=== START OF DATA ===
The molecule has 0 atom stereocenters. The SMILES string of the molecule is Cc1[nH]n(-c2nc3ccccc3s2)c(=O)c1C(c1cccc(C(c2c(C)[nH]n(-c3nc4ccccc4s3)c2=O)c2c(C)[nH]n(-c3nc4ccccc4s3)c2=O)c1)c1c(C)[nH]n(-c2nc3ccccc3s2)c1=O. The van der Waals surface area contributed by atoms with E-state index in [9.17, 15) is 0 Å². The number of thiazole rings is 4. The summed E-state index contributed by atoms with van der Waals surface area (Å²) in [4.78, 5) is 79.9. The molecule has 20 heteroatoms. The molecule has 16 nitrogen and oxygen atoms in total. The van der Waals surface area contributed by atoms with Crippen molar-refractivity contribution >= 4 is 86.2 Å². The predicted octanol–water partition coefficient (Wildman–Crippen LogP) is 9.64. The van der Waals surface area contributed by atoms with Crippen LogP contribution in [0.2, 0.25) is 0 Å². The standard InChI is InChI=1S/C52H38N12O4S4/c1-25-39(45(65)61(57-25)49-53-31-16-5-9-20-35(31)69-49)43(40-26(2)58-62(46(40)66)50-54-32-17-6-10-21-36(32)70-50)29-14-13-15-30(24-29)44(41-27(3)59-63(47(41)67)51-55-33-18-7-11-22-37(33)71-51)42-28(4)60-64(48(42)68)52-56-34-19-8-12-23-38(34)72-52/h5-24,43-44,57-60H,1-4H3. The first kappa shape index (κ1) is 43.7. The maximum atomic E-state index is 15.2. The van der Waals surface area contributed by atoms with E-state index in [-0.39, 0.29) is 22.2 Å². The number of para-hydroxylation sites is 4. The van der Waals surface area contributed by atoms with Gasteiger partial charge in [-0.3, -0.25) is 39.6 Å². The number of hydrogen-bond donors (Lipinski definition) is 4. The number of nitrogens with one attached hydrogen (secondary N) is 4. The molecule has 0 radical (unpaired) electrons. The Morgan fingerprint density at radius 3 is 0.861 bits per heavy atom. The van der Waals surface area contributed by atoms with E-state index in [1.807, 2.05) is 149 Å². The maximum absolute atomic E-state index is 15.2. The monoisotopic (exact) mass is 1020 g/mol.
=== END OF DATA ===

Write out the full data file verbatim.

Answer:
The molecule has 0 atom stereocenters. The SMILES string of the molecule is Cc1[nH]n(-c2nc3ccccc3s2)c(=O)c1C(c1cccc(C(c2c(C)[nH]n(-c3nc4ccccc4s3)c2=O)c2c(C)[nH]n(-c3nc4ccccc4s3)c2=O)c1)c1c(C)[nH]n(-c2nc3ccccc3s2)c1=O. The van der Waals surface area contributed by atoms with E-state index in [9.17, 15) is 0 Å². The number of thiazole rings is 4. The summed E-state index contributed by atoms with van der Waals surface area (Å²) in [4.78, 5) is 79.9. The molecule has 20 heteroatoms. The molecule has 16 nitrogen and oxygen atoms in total. The van der Waals surface area contributed by atoms with Crippen molar-refractivity contribution >= 4 is 86.2 Å². The predicted octanol–water partition coefficient (Wildman–Crippen LogP) is 9.64. The van der Waals surface area contributed by atoms with Crippen LogP contribution in [0.2, 0.25) is 0 Å². The standard InChI is InChI=1S/C52H38N12O4S4/c1-25-39(45(65)61(57-25)49-53-31-16-5-9-20-35(31)69-49)43(40-26(2)58-62(46(40)66)50-54-32-17-6-10-21-36(32)70-50)29-14-13-15-30(24-29)44(41-27(3)59-63(47(41)67)51-55-33-18-7-11-22-37(33)71-51)42-28(4)60-64(48(42)68)52-56-34-19-8-12-23-38(34)72-52/h5-24,43-44,57-60H,1-4H3. The first kappa shape index (κ1) is 43.7. The maximum atomic E-state index is 15.2. The van der Waals surface area contributed by atoms with E-state index in [-0.39, 0.29) is 22.2 Å². The number of para-hydroxylation sites is 4. The van der Waals surface area contributed by atoms with Gasteiger partial charge in [-0.3, -0.25) is 39.6 Å². The number of hydrogen-bond donors (Lipinski definition) is 4. The number of nitrogens with one attached hydrogen (secondary N) is 4. The molecule has 0 radical (unpaired) electrons. The Morgan fingerprint density at radius 3 is 0.861 bits per heavy atom. The van der Waals surface area contributed by atoms with E-state index in [1.807, 2.05) is 149 Å². The maximum absolute atomic E-state index is 15.2. The monoisotopic (exact) mass is 1020 g/mol.